According to DN’s recent study presented today, segregation has been increasing in Sweden during the last 20 years. Rich areas get richer and more ‘Swedish’. And the less fortunate areas, often where ethnic minorities lives, get poorer.

On average, 46  percent of all immigrants in Stockholm have immigrants as their nearest 400 neighbours. This can be compared to 24 percent of Stockholmers with Swedish background who have immigrants as their nearest 400 neighbours. In other words, the so-called ‘segregration differential’ is 22 percent (46-22). In 1991, this differential was 14 percent in Stockholm, so the segregration in the capital city has almost doubled over this period.

In Sweden’s other two largest cities, Gothenburg and Malmö, the segregation differential has gone, in the same period of time, from 14 to 25 percent and 16 to 22 percent respectively.

The Southern town of Kristianstad can ‘boast’ the fastest change in segregation – since 1991, segregation has increased from 6 percent to 27 percent. ould it be a coincidence that Sweden’s right wing political party have a stronghold in this area of the country? I think not.

But is this necessarily a bad thing? Well, like everything, it depends on the perspective that you take. Looking at it negatively, with increased immigration, there is a real risk that society cannot keep up – accomodation isn’t built quickly enough, schools are not able to take in children, health systems do not have the capicity to process larger numbers. And with this lack of ability to handle increased pressure, society develops even more into a ‘haves’ and have nots’ and segregation increases.

But from a positive perspective, there are clear benefits for minority groups to live together with others who already have a  foot in Swedish society. Immigrants who are already integrated can help minimise a feeling of total isolation, can help with with work contacts, social issues, language and knowledge about Swedish culture.

This is obviously a complicated issue. And it’s an issue that’s not going away. Immigration is inevitable for a country like Sweden. Apart from the humanitarian perspective, Sweden needs new citizens to pay tax and support the social welfare systems.

It seems like the continuing challenge for Sweden isn’t immigration – it’s integration. And if we also are disappointed with the way politicians handle it, it’s up to us to act.

Swedish sunflowers


Sunflowers might not be the first thing you think of when you think of Sweden. But at this time of year, the place is full of them. Well, not really sunflowers per se, but a type of sunflower.

The fantastic thing about sunflowers, apart from their brash yellow colour and the flocks of butterflies that they attract, is the way in which they move. Their big, open faces look up at the sky, reaching for the light, and when the sun is out the sunflower moves its face to follow the its path across the sky. They really enjoy soaking up the rays of light and the warmth that the sun provides. It’s a fantastic sight to behold as you drive through the countryside in France or Italy.

But we’re not in France or Italy, we’re in Sweden. So what has this got to do with Sweden then?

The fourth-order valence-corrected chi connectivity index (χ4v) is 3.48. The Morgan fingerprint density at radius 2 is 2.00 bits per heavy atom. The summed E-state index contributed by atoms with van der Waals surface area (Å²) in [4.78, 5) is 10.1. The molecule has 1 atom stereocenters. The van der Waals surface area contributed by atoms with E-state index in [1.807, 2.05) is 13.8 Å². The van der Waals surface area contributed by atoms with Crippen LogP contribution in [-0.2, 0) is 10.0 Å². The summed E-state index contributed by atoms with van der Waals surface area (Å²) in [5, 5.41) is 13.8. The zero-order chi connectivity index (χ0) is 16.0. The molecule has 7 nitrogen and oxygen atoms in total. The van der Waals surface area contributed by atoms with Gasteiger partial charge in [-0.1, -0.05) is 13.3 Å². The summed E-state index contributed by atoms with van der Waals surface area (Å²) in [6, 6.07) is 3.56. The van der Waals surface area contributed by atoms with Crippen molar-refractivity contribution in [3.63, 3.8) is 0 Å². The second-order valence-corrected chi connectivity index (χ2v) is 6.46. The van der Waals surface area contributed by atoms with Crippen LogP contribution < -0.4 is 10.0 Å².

Well, Swedes are like sunflowers.

Confused? Let me explain.

After a long, dark, cold winter, Spring eventually arrives.  This year, it seemed to arrive early. This week, temperatures soared to 14 degrees celcius, the sky was blue and people hit the streets and the parks. Everybody emerged from their winter hybernation.

They sat on park benches, on blankets, on window ledges, outside restaurants, on balconies. They leaned up against sunny walls. And as they sat there, they lifted their faces, just like sunflowers, to face the sun and to feel the warming rays of light on their pale wintery skin. Sometimes people just stopped randomly on street corners and lifted their faces up to the sun, eyes closed, to soak up the light.

So you see, Swedish sunflowers are the Swedes themselves. And you’d be hard pushed to find a more sun-worshipping, thankful population at this time of the year.

90 km on skis – a yearly Swedish challenge

Today, the world’s longest cross country ski race takes place in the county of Darlana in Sweden.  Called Vasaloppet, it entails participants skiing 90 kilometers from start to finish. It’s an extremely popular race, which can take up to 12 hours to complete, and which is broadcast live on tv. When tickets to participate are released, they sell out in 15 minutes – it’s that popular. 

The first Vasalopp was in 1922 and takes place annually, the first Sunday in March. It’s an amazing sight to watch, as more than 15000 mad skiers glide along, the swishing sound of ski on snow filling the air. The person who has completed the race fastest is Jörgen Brink, who in 2012 won the race in just over 3 hours 40 minutes. 

So why is this race called the Vasalopp? Well, it is to commemorate the escape to Norway through Darlana of King Gustav Vasa in 1521. Legend has it that he skied, but experts believe he more likely completed this escape on snow shoes. 

Modern day skiers don’t see the experience as an escape, they see it as a challenge and a rite of passage. 

And as you sit watching the TV comfortably from the sofa, with tea and toast, you take vicarious pride in their crazy achievement. 

Swedish umbrella etiquette 

In three words, it’s easy to describe Swedish umbrella etiquette. 

There. Is. None. 

If it’s not bad enough to get bashed into when walking down the street on a normal day, it’s worse when it’s raining. Armadas of umbrella-wielding Swedes emerge. And you walk along the street at your peril. 

Just a word of advice. If your umbrella is eye height for other people, then please tilt your brolly as you walk past them. The likelihood that you will poke out somebody’s eye is seriously reduced with this simple action. 

It’s sensible. It’s respectful. It’s safe. 

And it’s etiquette.